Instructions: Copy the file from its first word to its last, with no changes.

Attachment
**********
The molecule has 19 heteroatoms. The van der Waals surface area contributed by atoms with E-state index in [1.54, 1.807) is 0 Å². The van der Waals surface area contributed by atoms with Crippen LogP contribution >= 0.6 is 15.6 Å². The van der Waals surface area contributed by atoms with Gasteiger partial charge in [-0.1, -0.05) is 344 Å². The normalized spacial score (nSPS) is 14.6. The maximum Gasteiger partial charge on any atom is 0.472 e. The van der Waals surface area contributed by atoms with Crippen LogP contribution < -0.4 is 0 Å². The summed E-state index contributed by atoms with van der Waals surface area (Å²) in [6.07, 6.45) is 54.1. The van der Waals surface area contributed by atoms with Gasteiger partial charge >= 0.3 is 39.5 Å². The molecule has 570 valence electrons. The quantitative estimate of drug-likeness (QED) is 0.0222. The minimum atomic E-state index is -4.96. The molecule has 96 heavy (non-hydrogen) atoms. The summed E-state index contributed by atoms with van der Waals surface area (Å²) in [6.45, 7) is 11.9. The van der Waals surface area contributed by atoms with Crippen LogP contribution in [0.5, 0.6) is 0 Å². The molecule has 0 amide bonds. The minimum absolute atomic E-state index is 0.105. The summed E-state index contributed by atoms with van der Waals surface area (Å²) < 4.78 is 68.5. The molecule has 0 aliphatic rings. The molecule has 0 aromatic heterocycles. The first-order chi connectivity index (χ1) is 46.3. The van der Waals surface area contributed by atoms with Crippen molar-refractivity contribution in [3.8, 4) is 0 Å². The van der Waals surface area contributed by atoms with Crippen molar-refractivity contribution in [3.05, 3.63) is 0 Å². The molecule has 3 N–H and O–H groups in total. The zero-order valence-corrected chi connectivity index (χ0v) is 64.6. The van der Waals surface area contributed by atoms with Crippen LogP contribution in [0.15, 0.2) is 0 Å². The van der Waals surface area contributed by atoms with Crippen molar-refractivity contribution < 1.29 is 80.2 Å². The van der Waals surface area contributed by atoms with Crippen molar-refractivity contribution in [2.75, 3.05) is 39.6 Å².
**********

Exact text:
The molecule has 19 heteroatoms. The van der Waals surface area contributed by atoms with E-state index in [1.54, 1.807) is 0 Å². The van der Waals surface area contributed by atoms with Crippen LogP contribution >= 0.6 is 15.6 Å². The van der Waals surface area contributed by atoms with Gasteiger partial charge in [-0.1, -0.05) is 344 Å². The normalized spacial score (nSPS) is 14.6. The maximum Gasteiger partial charge on any atom is 0.472 e. The van der Waals surface area contributed by atoms with Crippen LogP contribution < -0.4 is 0 Å². The summed E-state index contributed by atoms with van der Waals surface area (Å²) in [6.07, 6.45) is 54.1. The van der Waals surface area contributed by atoms with Gasteiger partial charge >= 0.3 is 39.5 Å². The molecule has 570 valence electrons. The quantitative estimate of drug-likeness (QED) is 0.0222. The minimum atomic E-state index is -4.96. The molecule has 96 heavy (non-hydrogen) atoms. The summed E-state index contributed by atoms with van der Waals surface area (Å²) in [6.45, 7) is 11.9. The van der Waals surface area contributed by atoms with Crippen LogP contribution in [0.5, 0.6) is 0 Å². The molecule has 0 amide bonds. The minimum absolute atomic E-state index is 0.105. The summed E-state index contributed by atoms with van der Waals surface area (Å²) < 4.78 is 68.5. The molecule has 0 aliphatic rings. The molecule has 0 aromatic heterocycles. The first-order chi connectivity index (χ1) is 46.3. The van der Waals surface area contributed by atoms with Crippen molar-refractivity contribution in [3.8, 4) is 0 Å². The van der Waals surface area contributed by atoms with Crippen molar-refractivity contribution in [3.05, 3.63) is 0 Å². The molecule has 3 N–H and O–H groups in total. The zero-order valence-corrected chi connectivity index (χ0v) is 64.6. The van der Waals surface area contributed by atoms with Crippen LogP contribution in [0.15, 0.2) is 0 Å². The van der Waals surface area contributed by atoms with Crippen molar-refractivity contribution < 1.29 is 80.2 Å². The van der Waals surface area contributed by atoms with Crippen molar-refractivity contribution in [2.75, 3.05) is 39.6 Å².